From 'Do No Harm' to 'The Playboy Club': TV's Quickest Cancellations
3:00 PM PDT 10/4/2011 by Rebecca Ford, Chris Godley
NBC's Dr. Jekyll and Mr. Hyde drama scored the lowest-rated scripted premiere in the history of the Big Four networks when it premiered Jan. 31, earning a quick hook after two episodes and joining "Made in Jersey" as the season's fastest failures. Here's a look at other short-lived TV flops.
Scoring the lowest-rated scripted premiere in the history of the Big Four networks, the midseason drama starring Steven Pasquale (Rescue Me) in an adaptation of Dr. Jekyll and Mr. Hyde sunk even further in its second airing with a 0.7 rating in the key adults 18-49 demographic before getting the hook.
Made in Jersey (2012)
Episodes aired: 2
Made in Jersey opened Sept. 28 to a soft 1.1 rating among adults 18-49 and 7.8 million viewers. Sandwiched between the comparatively strong CSI: New York and Blue Bloods, it was the network's lowest-rated outing for the night and matched Fox's Fringe a repeat of ABC's Last Resort in the demo before the Janet Montgomery drama was yanked from the schedule.
ABC had heavy promotional campaign for the comedy starring Heather Graham as a woman who decides that if she can list 5 reasons to break up with a man, then she does so. ABC broke up with the series after the premiere drew only 6.2 million viewers.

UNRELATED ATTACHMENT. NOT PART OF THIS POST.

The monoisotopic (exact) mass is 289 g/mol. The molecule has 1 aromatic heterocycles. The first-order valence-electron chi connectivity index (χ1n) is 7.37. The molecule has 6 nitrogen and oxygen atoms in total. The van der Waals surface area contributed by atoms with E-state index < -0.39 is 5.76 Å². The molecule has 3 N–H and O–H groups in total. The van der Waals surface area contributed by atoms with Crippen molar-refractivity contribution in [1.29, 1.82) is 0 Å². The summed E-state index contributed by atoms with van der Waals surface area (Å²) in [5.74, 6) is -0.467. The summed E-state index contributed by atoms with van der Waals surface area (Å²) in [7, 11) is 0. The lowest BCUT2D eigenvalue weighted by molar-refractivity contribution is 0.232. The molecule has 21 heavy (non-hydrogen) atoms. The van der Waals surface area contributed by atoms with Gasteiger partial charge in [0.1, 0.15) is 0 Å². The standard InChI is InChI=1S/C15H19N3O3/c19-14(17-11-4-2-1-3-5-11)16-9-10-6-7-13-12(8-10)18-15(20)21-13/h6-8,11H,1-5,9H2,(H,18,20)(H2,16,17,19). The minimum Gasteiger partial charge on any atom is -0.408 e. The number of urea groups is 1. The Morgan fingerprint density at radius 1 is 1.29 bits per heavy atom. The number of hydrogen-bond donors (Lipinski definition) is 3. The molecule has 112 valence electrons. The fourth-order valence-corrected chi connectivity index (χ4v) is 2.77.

Even having Hugh Jackman onboard as EP and cast member couldn’t save CBS’ musical drama from losing its voice after it debuted to a meager 8.4 million viewers — a pittance compared to the 21.2 million viewers that watched CSI: Crime Scene Investigation, which preceded it.
The CW drama about the modeling world starring Mischa Barton and produced by Ashton Kutcher was canceled after a mere 1.5 million people tuned in for its premiere, and only 1 million caught its second episode.
The drama series about a group of young artists originally found success as a webseries on MySpace, but its move over to NBC as a mid-season replacement was an unsuccessful venture, and led to its cancelation. The remaining 5 episodes aired on Bravo.
While it received critical acclaim, Fox’s primetime soap Lone Star featuring James Wolk as a charismatic Texas con man couldn’t get the ratings it needed to survive, and became the first casualty of the 2010 season.
The ABC faux-documentary show that followed around high school classmates 10 years after graduation was given the axe after its second episode ratings were down 31% from its already bleak premiere episode numbers.